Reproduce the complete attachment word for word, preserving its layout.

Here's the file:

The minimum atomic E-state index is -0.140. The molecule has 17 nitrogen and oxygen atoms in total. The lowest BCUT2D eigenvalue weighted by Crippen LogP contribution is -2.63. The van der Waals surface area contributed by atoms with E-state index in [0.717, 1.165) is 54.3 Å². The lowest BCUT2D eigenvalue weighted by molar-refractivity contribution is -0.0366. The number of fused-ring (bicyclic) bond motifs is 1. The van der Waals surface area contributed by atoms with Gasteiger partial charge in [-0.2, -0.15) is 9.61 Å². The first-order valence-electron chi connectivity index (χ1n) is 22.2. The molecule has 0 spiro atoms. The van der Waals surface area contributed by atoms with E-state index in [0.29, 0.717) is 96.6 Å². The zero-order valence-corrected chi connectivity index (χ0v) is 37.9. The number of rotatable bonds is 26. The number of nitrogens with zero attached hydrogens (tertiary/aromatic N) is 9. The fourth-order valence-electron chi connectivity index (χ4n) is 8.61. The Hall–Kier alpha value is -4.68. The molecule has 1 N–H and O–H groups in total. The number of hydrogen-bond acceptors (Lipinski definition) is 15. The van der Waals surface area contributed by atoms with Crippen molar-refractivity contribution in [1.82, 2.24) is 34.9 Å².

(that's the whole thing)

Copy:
The minimum atomic E-state index is -0.140. The molecule has 17 nitrogen and oxygen atoms in total. The lowest BCUT2D eigenvalue weighted by Crippen LogP contribution is -2.63. The van der Waals surface area contributed by atoms with E-state index in [0.717, 1.165) is 54.3 Å². The lowest BCUT2D eigenvalue weighted by molar-refractivity contribution is -0.0366. The number of fused-ring (bicyclic) bond motifs is 1. The van der Waals surface area contributed by atoms with Gasteiger partial charge in [-0.2, -0.15) is 9.61 Å². The first-order valence-electron chi connectivity index (χ1n) is 22.2. The molecule has 0 spiro atoms. The van der Waals surface area contributed by atoms with E-state index in [0.29, 0.717) is 96.6 Å². The zero-order valence-corrected chi connectivity index (χ0v) is 37.9. The number of rotatable bonds is 26. The number of nitrogens with zero attached hydrogens (tertiary/aromatic N) is 9. The fourth-order valence-electron chi connectivity index (χ4n) is 8.61. The Hall–Kier alpha value is -4.68. The molecule has 1 N–H and O–H groups in total. The number of hydrogen-bond acceptors (Lipinski definition) is 15. The van der Waals surface area contributed by atoms with Crippen molar-refractivity contribution in [1.82, 2.24) is 34.9 Å².